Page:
Brooklyn based graphic designer Victoria Siemer, also known as Witchoria, composes wild and refreshing images. Combining portraits or landcapes with geometric shapes, she creates a new kind of pictorial space. Witchoria can be found with updated posts on Facebook, Twitter, Instagram and on Tumblr.
There is a noticeable change happening to the gendering of clothes, at both the DIY and retail levels. Efforts of shoppers to take matters into their own hands are evident in trans clothing swaps and online dialogue on Quora threads, blogs and subreddits like transfashionadvice, all crowdsourcing advice on how to find clothes that fit.
On the retail level, clothing lines are taking a more nuanced approach to masculinity and femininity. Marimacho, a Brooklyn-based line highlighted by PBS earlier this year, makes menswear for the “unconventionally masculine” customer. Bindle and Keep, also based in Brooklyn, designs custom suits that have found unexpected fans in transgender shoppers who appreciate the customization.
A lot of people seem to want to bite Donald Trump’s head off these days. For those riled up by the Republican presidential candidate’s incendiary comments of late, artist Lauren Garfinkel offers up food for thought: the Donald’s likeness carved into a circus peanut – those marshmallow candies shaped like the legume. The orange hue, Garfinkel says, reminded her of Trump’s signature tan.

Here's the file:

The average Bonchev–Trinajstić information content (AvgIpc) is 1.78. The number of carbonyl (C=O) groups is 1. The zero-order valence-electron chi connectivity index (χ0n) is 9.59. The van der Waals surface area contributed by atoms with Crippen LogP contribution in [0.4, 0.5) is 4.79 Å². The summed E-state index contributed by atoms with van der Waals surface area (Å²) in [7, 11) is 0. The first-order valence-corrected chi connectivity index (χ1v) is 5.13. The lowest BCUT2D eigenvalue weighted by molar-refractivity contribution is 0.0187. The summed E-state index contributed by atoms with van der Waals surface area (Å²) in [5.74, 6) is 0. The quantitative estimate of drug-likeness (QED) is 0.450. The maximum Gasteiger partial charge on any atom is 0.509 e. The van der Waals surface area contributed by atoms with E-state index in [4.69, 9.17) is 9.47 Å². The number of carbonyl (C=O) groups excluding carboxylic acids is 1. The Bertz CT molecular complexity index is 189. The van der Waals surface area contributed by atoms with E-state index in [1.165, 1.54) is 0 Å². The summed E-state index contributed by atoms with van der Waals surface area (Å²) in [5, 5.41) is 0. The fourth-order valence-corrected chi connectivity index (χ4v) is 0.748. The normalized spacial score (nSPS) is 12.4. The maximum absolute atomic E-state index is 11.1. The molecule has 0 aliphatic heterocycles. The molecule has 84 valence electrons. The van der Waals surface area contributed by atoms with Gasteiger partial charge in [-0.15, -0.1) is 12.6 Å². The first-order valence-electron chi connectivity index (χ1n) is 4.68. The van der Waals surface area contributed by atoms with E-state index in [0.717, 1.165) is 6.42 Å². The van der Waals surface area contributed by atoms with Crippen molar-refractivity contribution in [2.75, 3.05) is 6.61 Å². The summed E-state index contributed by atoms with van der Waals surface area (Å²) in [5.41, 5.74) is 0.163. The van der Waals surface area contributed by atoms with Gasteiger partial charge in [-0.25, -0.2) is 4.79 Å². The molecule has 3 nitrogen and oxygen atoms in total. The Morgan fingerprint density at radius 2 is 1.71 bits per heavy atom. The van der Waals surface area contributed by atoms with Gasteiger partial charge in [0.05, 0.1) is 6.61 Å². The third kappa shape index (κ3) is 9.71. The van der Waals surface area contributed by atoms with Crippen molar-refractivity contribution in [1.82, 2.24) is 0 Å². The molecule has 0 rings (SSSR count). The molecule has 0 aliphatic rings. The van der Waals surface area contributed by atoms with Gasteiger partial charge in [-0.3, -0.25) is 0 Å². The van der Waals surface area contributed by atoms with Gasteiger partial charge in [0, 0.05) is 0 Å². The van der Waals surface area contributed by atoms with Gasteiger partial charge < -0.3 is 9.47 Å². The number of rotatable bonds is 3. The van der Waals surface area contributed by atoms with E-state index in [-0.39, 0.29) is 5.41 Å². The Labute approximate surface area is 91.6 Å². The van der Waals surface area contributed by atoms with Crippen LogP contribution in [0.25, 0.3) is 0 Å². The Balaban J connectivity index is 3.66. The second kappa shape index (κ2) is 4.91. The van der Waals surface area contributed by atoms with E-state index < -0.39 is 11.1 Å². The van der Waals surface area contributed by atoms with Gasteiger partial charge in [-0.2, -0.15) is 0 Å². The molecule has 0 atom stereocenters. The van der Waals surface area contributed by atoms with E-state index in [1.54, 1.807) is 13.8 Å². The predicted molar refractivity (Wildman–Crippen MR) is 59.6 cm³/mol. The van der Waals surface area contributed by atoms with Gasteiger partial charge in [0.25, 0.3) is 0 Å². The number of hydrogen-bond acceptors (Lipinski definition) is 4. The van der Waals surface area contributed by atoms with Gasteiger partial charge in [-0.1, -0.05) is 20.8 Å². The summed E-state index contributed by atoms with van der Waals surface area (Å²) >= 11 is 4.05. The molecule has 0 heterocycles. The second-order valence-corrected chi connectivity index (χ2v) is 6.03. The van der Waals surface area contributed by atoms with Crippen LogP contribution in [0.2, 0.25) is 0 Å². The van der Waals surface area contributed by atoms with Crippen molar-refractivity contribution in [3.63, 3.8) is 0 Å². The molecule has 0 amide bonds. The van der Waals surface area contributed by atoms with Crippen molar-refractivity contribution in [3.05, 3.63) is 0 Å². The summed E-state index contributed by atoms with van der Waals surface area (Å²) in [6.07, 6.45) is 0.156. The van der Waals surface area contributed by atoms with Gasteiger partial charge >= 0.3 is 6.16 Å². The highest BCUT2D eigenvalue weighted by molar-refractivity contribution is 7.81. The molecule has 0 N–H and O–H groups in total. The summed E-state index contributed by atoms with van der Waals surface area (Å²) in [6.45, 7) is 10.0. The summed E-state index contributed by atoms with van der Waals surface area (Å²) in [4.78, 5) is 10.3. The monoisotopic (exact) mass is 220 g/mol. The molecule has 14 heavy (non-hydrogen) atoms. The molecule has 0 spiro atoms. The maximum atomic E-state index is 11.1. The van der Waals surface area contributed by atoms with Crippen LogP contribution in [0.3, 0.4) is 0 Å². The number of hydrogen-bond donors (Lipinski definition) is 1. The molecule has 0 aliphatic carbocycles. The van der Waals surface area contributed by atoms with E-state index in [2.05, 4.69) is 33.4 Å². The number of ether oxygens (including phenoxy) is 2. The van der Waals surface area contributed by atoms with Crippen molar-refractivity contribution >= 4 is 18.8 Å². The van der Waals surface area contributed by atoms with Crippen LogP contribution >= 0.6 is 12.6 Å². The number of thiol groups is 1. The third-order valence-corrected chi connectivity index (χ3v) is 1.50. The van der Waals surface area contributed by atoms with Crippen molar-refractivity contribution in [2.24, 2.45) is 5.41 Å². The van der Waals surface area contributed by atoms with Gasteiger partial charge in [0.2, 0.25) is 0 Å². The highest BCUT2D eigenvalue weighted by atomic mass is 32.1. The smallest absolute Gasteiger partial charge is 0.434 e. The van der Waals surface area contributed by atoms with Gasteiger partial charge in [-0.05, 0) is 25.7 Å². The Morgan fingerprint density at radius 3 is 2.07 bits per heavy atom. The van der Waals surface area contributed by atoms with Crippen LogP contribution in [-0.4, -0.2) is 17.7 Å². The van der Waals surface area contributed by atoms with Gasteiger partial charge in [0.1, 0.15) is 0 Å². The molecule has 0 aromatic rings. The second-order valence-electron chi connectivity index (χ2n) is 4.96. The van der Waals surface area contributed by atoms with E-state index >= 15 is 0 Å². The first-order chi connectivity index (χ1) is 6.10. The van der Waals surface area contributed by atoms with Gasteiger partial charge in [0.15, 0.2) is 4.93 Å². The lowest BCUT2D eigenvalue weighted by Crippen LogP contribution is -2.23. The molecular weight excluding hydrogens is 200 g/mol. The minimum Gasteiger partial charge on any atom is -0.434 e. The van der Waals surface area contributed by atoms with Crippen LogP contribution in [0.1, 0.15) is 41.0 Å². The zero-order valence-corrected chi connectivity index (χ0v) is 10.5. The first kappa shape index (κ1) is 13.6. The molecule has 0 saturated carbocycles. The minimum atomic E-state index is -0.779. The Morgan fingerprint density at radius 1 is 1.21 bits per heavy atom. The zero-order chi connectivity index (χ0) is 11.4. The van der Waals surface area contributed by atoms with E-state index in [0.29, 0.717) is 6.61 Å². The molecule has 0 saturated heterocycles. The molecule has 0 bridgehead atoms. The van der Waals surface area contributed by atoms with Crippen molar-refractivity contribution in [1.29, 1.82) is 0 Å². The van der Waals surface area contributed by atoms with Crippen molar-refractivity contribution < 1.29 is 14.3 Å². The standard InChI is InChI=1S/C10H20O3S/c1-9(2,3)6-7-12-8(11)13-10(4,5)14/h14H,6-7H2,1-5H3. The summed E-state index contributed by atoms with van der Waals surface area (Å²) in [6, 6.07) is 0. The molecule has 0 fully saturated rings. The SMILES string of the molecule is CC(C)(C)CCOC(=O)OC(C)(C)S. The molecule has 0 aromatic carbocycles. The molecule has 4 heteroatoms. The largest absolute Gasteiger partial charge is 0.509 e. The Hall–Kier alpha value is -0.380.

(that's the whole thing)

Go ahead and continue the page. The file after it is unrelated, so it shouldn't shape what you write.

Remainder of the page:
A Brooklyn-based artist and textile designer, Garfinkel has been creating food art as a form of political commentary since the mid-2000s.
Garfinkel says she’s followed politics closely since her student days at the Rhode Island School of Design in the 1990s. The idea of making political food art, she says, struck her while watching news coverage of the devastation that Hurricane Katrina wrought in the Gulf Coast in 2005. What lit the spark? President George W. Bush’s famous, and ill-placed, praise of Michael Brown, the man then in charge of the Federal Emergency Management Agency. “Brownie, you’re doing a heck of a job,” Bush said.
“And all of a sudden I was like, Oh, brownie,” Garfinkel says, recalling that moment of inspiration. “And I just started sketching and jotting down ideas.”
The result: this haunting image — crafted from a chocolate brownie — of a person stranded on a rooftop amid high flood waters. It’s a vivid reminder of the chaos many New Orleans residents faced for days after the storm, amid an incompetent response by state, local and federal officials. Ten days after Bush’s comment, Brown resigned.
Victoria Siemer, aka Witchoria, is a Brooklyn-based graphic designer who produces new and unusual realities by altering expected perceptions of space. She blends geometric shapes into natural landscapes to produce the sensation of upside-down, backwards, and fragmented reflections.